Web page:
On one level it is an absurdly large swirl of whipped cream with a cherry, a fly and a drone on top. On another it is the end of everything as we know it.
Visitors to Trafalgar Square in central London have until spring 2022 to come to their own conclusions about the vast new artwork by Heather Phillipson, the 13th contemporary art commission to fill the fourth plinth.
Titled The End, it was unveiled on Thursday morning, four months later than originally planned. The reason for the postponement was coronavirus, something that now gives the dystopian nature of the work an extra edge.
Phillipson said she came up with the idea for it in 2016, the year of the EU referendum and Donald Trump winning the US presidential election.
“For me, we’ve been at a point of some kind of entropy for a long time. When I was thinking of this work there was a sense for me of an undercurrent that was already there … this feels like a continuation of that.”
The work gives a sense of something being on the verge of collapse. The cream is melting round the base of the plinth, the fly makes it look unappetising.
“The pandemic just brings different resonances,” Phillipson said. “It attunes them to a slightly higher frequency.”
Its stark title may not be as bleak as it seemed, she said. “In the end there is the possibility of something else forming. There’s the chance of radical change inside any ending … there is potentially hope for something else.”
The work plays on Trafalgar Square being a shared place of celebration, protest and surveillance. It has cameras everywhere including, now, one in the drone on the sculpture, which will provide a live feed at a dedicated website www.theend.today.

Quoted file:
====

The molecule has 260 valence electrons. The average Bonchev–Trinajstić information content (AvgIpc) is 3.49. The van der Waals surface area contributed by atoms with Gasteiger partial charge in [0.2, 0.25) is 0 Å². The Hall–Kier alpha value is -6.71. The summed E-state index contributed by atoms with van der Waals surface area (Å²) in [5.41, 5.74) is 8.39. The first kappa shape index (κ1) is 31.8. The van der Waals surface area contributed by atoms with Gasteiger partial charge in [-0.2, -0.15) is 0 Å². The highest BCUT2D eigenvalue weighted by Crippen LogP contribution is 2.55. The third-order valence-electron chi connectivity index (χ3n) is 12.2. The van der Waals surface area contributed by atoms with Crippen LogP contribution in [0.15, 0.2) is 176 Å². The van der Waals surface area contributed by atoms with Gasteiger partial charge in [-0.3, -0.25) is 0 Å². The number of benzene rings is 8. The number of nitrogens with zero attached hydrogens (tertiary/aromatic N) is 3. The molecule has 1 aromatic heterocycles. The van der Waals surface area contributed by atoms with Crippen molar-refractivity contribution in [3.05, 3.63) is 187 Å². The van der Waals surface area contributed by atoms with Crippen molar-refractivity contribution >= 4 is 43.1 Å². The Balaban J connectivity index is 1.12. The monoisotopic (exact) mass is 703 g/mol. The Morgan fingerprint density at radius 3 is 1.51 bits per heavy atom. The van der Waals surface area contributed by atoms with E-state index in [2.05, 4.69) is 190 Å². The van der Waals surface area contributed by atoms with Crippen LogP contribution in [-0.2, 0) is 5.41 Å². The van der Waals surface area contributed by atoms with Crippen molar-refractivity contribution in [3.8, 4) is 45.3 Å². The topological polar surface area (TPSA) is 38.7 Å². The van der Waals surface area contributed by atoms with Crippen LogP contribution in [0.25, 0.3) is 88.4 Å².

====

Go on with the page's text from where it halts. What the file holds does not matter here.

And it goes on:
The square, one of the most famous and busy public spaces in Britain, remains eerily quiet. “It may be that the crowds will return,” Phillipson said. “That will change the work again. Readings of the work will shift with everything else that is shifting.”
The work, at 9.4 metres, is the tallest plinth commission to date. It is also the first to be fully accessible, with a braille panel on the plaque and an online audio description.
The steel and polystyrene sculpture , which weighs 9 tonnes, arrived in the square on Sunday night to begin installation.
It follows The Invisible Enemy Should Not Exist by Michael Rakowitz, a winged bull made from date syrup cans. Other fourth plinth sculptures have included David Shrigley’s giant thumb’s up and its wide-eyed optimism in 2016; Katharina Fritsch’s enormous blue cock poking fun at the square’s male posturing in 2013; and Antony Gormley’s celebration of human unpredictability, One & Other, in 2009. The first was Mark Wallinger’s Ecce Homo in 1999.
Justine Simons, London’s deputy mayor for culture, said it had been a joy to witness the diversity of ideas for the plinth over two decades.
She referenced the current debate about the nature of statues that surround us and what they say about our values as a society. “For me, the fourth plinth matters more than ever because it speaks to London’s values as an open, international and confidently creative city.”
This year was meant to be a big one for Phillipson. While she may not be a household name, she is a significant British artist whose work spans video, sculpture, music, drawing and poetry. Phillipson has also been commissioned to fill the central Duveen galleries of Tate Britain, which has been postponed until March.
Phillipson said she had mixed emotions about unveiling The End. “It is a strange time to be doing anything right now. But it also it felt like it was never going to be the right time, so maybe it was the right time to just let it happen.”